I found the eternal student, Peter Trofimov (Paul Hilton), a trifle too dour and flower power (at the same time) to be the counter-point originally envisaged by Chekhov and the role of Anya seems somehow reduced in this version, although Catrin Stewart was suitably beautiful and princessy. As Simeon, Hugh Skinner, who seemed to have based his performance on Matt Smith’s bumbling Doctor Who, was cutely clumsy and out of place, but not much of his comic slapstick shtick really landed as it might.
Charlotte (Sarah Malin) seemed more a Katie Mitchell device for trickery than an interesting character in her own right. Her magic tricks in Act Three were grand, beautifully done, but it was hard to understand a word she said as Malin’s diction was appalling. Her brief, silly, nude scene was as redundant as her chomping on a phallic cucumber or her reference to her vagina as her “badger” – shock value distractions. Rather pointless.
There is good work from the rest of the cast (Stephen Kennedy’s Boris is especially fine) but not much about Kate Duchêne’s portrayal of Lyubov Ranevskaya rang true. More sexual miscreant than foolish, faded old-world grandeur, more petulant and impulsive than lost in a fog of incomprehension about her circumstances, more coarse and common than stylish and cultured, this was a very different take on this great role. I did not care for it in the slightest, but that is not all down to Duchêne; she delivers exactly what Stephens and Mitchell wanted. It is unclear to me, though, why that was what was wanted. The result is flat and quite two-dimensional. Sadly.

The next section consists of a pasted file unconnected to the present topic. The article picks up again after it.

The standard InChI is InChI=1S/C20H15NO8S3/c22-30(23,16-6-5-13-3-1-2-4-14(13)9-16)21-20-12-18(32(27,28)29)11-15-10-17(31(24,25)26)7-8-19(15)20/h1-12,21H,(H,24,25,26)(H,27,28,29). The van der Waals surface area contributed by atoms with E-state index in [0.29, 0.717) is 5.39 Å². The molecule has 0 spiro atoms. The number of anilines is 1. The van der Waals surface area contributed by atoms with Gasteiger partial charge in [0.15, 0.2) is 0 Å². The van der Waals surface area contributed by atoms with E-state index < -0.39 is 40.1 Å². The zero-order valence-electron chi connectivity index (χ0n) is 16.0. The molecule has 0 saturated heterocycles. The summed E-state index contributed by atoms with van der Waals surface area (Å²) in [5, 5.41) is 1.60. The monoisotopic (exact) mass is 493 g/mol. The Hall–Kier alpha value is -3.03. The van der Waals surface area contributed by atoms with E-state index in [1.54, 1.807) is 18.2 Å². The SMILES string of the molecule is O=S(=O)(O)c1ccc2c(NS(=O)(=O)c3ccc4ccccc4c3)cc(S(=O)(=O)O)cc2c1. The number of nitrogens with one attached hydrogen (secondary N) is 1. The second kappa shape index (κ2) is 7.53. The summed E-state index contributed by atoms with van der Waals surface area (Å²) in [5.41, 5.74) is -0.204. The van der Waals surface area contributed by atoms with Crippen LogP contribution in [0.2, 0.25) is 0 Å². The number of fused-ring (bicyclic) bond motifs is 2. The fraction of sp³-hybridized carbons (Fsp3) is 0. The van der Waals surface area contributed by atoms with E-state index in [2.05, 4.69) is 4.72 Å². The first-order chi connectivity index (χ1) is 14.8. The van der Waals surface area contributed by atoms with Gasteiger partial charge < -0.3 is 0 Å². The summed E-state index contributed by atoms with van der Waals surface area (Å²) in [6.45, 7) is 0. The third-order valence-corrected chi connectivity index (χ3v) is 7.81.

Vicki Mortimer’s design is excellent and provides a very clear sense of the faded grandeur of the once bustling, elaborate Estate. James Farncombe’s lighting is very atmospheric, although occasionally things are just too shadowy to permit clarity.
Gareth Fry’s sound effects are, in that trademark Katie Mitchell discombobulating way, effective, although personally I find the sound of a single axe chopping a more haunting, terrifying and profoundly tragic sound than that made by modern machinery whirring and ploughing the tress into oblivion. But the almost apocalyptic sound that shatters the silence on the Estate in Act Two is really quite something and the amplified sound of a train moving apace (the wheels of time and motion turning) proves a jolting, but effective, scene changing leitmotif.
This is a Chekhov experiment which largely works. It’s never dull and the intention of both adaptor and director is clear and faithfully fulfilled by the large, gifted cast. But it has few highs (none that are joyful or ironic, certainly) except in its darkness, its black comedic aspects and its bleak condemnation of those who would not move with the times. Mothersdale, Rowan and Wright take the limelight, but it is definitely Gawn Grainger’s magnificent Firs which will be the enduring memory of this production.